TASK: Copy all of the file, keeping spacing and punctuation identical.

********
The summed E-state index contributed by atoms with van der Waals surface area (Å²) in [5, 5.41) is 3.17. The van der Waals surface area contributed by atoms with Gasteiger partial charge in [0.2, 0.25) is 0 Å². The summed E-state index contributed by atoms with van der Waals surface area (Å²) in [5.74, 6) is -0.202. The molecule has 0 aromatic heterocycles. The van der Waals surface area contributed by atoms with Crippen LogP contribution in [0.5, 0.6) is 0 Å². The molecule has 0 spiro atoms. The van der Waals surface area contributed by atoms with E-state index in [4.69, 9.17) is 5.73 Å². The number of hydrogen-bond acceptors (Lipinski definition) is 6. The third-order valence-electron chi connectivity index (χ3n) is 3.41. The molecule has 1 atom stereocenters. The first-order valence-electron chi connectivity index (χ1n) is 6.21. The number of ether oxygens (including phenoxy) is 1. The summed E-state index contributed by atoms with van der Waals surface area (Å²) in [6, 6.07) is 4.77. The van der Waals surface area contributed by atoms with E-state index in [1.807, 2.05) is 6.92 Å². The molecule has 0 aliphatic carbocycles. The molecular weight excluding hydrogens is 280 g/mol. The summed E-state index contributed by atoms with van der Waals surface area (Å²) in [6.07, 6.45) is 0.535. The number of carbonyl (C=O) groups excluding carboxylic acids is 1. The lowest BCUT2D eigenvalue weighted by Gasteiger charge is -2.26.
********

The summed E-state index contributed by atoms with van der Waals surface area (Å²) in [5, 5.41) is 3.17. The van der Waals surface area contributed by atoms with Gasteiger partial charge in [0.2, 0.25) is 0 Å². The summed E-state index contributed by atoms with van der Waals surface area (Å²) in [5.74, 6) is -0.202. The molecule has 0 aromatic heterocycles. The van der Waals surface area contributed by atoms with Crippen LogP contribution in [0.5, 0.6) is 0 Å². The molecule has 0 spiro atoms. The van der Waals surface area contributed by atoms with E-state index in [4.69, 9.17) is 5.73 Å². The number of hydrogen-bond acceptors (Lipinski definition) is 6. The third-order valence-electron chi connectivity index (χ3n) is 3.41. The molecule has 1 atom stereocenters. The first-order valence-electron chi connectivity index (χ1n) is 6.21. The number of ether oxygens (including phenoxy) is 1. The summed E-state index contributed by atoms with van der Waals surface area (Å²) in [6, 6.07) is 4.77. The van der Waals surface area contributed by atoms with E-state index in [1.807, 2.05) is 6.92 Å². The molecule has 0 aliphatic carbocycles. The molecular weight excluding hydrogens is 280 g/mol. The summed E-state index contributed by atoms with van der Waals surface area (Å²) in [6.07, 6.45) is 0.535. The number of carbonyl (C=O) groups excluding carboxylic acids is 1. The lowest BCUT2D eigenvalue weighted by Gasteiger charge is -2.26.